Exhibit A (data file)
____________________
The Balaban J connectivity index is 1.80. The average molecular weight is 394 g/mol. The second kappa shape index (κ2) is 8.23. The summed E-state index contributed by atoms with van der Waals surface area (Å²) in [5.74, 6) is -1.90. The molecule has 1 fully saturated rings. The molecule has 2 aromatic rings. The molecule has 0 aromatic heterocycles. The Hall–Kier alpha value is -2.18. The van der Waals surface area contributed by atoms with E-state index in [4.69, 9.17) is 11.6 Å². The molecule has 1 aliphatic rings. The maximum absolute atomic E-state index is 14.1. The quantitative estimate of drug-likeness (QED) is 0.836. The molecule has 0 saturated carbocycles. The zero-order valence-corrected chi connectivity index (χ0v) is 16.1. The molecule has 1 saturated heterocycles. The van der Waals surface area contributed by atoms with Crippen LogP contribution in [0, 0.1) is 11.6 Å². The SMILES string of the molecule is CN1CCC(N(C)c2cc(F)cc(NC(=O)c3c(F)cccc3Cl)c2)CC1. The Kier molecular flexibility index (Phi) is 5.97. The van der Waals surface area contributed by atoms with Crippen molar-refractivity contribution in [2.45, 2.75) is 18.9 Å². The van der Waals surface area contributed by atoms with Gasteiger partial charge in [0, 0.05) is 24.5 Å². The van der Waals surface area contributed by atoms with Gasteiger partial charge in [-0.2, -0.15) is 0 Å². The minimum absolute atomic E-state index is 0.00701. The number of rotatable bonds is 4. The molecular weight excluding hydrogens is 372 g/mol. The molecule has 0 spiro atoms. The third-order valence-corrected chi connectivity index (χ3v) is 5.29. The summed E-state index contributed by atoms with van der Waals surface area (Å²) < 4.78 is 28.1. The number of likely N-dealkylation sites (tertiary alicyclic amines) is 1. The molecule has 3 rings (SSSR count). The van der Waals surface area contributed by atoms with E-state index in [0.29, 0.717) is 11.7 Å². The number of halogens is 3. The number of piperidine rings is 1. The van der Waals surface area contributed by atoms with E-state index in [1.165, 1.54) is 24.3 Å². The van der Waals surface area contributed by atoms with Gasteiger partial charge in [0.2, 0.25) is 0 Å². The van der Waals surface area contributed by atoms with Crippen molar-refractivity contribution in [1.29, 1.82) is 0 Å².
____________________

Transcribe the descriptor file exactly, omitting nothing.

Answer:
The Balaban J connectivity index is 1.80. The average molecular weight is 394 g/mol. The second kappa shape index (κ2) is 8.23. The summed E-state index contributed by atoms with van der Waals surface area (Å²) in [5.74, 6) is -1.90. The molecule has 1 fully saturated rings. The molecule has 2 aromatic rings. The molecule has 0 aromatic heterocycles. The Hall–Kier alpha value is -2.18. The van der Waals surface area contributed by atoms with E-state index in [4.69, 9.17) is 11.6 Å². The molecule has 1 aliphatic rings. The maximum absolute atomic E-state index is 14.1. The quantitative estimate of drug-likeness (QED) is 0.836. The molecule has 0 saturated carbocycles. The zero-order valence-corrected chi connectivity index (χ0v) is 16.1. The molecule has 1 saturated heterocycles. The van der Waals surface area contributed by atoms with Crippen LogP contribution in [0, 0.1) is 11.6 Å². The SMILES string of the molecule is CN1CCC(N(C)c2cc(F)cc(NC(=O)c3c(F)cccc3Cl)c2)CC1. The Kier molecular flexibility index (Phi) is 5.97. The van der Waals surface area contributed by atoms with Crippen molar-refractivity contribution in [2.45, 2.75) is 18.9 Å². The van der Waals surface area contributed by atoms with Gasteiger partial charge in [0, 0.05) is 24.5 Å². The van der Waals surface area contributed by atoms with Gasteiger partial charge in [-0.2, -0.15) is 0 Å². The minimum absolute atomic E-state index is 0.00701. The number of rotatable bonds is 4. The molecular weight excluding hydrogens is 372 g/mol. The molecule has 0 spiro atoms. The third-order valence-corrected chi connectivity index (χ3v) is 5.29. The summed E-state index contributed by atoms with van der Waals surface area (Å²) < 4.78 is 28.1. The number of likely N-dealkylation sites (tertiary alicyclic amines) is 1. The molecule has 3 rings (SSSR count). The van der Waals surface area contributed by atoms with E-state index in [0.29, 0.717) is 11.7 Å². The number of halogens is 3. The number of piperidine rings is 1. The van der Waals surface area contributed by atoms with E-state index in [1.165, 1.54) is 24.3 Å². The van der Waals surface area contributed by atoms with Gasteiger partial charge in [0.2, 0.25) is 0 Å². The van der Waals surface area contributed by atoms with Crippen molar-refractivity contribution in [1.29, 1.82) is 0 Å².